First, let me remind you not to believe everything you see on Facebook (or whatever internet thing you are looking at, including mine or anyone else's blogs / journals / articles) that tell you how YOU TOO can beat depression / anxiety & so on. Don't think for a moment that someone's life is perfectly wonderful and okay by a Facebook status. We never get the full story through the internet - ever - because you just can't, you can't. You can't even get it in person, in real life, not entirely - because there are always other perspectives besides one's own. If yours is skewed, how do you think other people's might be?
If you're comparing yourself to your Facebook friends, stop. Don't do it. You don't know anything. You know what they are posting, that's it. If you really want to know what's going on, you can try talking to them, but even then, depending on the dynamics of your relationship, you may still not ever get the real deal. It's just how it is. Maybe it's the same as it ever was - only now we are being fed through our "news" Feed what we should think / want and believe through our various connections.
That being said, I believe if you suffer from illness - mental or physical or both - it's best to have a doctor's help and to see whoever you need to - specialists, therapist, psychotherapist, psychiatrist - and to take the meds, if that is the path decided upon between you and the medical team supervising you. But something I have also learned through years of being in the system is this: there is only so much they can do. The rest is up to you.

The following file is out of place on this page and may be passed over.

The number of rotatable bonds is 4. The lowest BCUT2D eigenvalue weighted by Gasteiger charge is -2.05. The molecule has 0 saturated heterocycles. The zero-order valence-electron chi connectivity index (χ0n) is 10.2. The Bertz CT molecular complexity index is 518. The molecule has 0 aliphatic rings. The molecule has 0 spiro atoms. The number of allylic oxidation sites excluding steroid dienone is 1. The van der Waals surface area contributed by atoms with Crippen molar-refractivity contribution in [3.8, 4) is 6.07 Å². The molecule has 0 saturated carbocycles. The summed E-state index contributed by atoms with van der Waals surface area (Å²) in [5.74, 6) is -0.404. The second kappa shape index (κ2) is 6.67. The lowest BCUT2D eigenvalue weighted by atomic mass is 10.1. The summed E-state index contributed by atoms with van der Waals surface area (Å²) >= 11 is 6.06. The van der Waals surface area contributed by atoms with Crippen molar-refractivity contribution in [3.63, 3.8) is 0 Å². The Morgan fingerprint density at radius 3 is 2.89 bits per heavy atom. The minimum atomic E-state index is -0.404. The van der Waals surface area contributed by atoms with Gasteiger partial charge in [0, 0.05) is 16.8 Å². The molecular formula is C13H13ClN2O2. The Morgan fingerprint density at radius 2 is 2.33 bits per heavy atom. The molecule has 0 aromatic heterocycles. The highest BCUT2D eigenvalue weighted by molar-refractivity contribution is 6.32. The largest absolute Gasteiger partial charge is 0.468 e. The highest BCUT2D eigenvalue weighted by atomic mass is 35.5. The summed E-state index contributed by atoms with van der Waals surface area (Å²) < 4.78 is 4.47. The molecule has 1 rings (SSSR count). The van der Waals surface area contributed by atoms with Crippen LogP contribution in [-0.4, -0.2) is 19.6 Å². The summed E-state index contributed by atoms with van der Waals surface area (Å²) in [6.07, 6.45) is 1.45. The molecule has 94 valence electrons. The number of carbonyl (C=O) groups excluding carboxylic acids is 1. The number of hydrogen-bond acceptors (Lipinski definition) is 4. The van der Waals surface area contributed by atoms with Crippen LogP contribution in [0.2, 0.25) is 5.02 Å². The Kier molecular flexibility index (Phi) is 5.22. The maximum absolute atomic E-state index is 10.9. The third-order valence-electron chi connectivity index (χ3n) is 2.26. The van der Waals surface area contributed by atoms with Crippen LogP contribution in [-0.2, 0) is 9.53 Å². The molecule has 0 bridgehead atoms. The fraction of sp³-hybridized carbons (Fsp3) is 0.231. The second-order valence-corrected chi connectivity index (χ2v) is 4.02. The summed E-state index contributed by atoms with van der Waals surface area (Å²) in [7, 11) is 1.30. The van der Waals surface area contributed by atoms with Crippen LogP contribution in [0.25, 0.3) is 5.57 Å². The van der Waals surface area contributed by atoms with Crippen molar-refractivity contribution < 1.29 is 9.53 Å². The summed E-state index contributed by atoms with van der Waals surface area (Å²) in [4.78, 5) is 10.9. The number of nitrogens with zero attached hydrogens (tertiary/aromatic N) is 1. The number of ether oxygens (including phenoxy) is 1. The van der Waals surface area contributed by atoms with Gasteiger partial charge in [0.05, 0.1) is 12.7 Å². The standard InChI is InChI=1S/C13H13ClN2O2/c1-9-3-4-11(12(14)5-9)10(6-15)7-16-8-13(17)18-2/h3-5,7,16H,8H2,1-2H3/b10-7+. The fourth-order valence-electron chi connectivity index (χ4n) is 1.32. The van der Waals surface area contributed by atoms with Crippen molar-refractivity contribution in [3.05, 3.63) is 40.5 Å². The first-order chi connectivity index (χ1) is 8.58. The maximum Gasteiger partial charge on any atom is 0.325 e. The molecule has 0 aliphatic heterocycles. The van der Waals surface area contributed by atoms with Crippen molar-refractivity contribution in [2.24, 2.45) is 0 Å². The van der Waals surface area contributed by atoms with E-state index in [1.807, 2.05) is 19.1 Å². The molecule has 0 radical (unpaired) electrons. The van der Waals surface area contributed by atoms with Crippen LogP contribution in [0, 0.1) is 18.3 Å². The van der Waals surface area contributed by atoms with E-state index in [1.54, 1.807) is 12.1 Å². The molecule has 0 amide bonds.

It's not an easy answer. For many people, it pretty much means that as things are, that is how they will stay - the health obstacles are too overwhelming, too much, too difficult to overcome. The best one can do in that situation is to survive, to keep going, to try to find a way to adapt and on the good days (and nights) when they come, to be thankful. I have learned that not all of us will be given the good life.
We're inundated with the messages of how if we only try, we too can succeed / have the good life (what exactly is that anyway, and says who?) / become whatever we want / etc, etc, etc. It isn't so. If this were so, everyone would have it good. Assuming that because someone is poor or ill (or both) means they don't or haven't or aren't trying is an ignorant and elitist belief. If you believe it is so, congratulations, you have eaten a good amount of b.s. fed to you - yummy!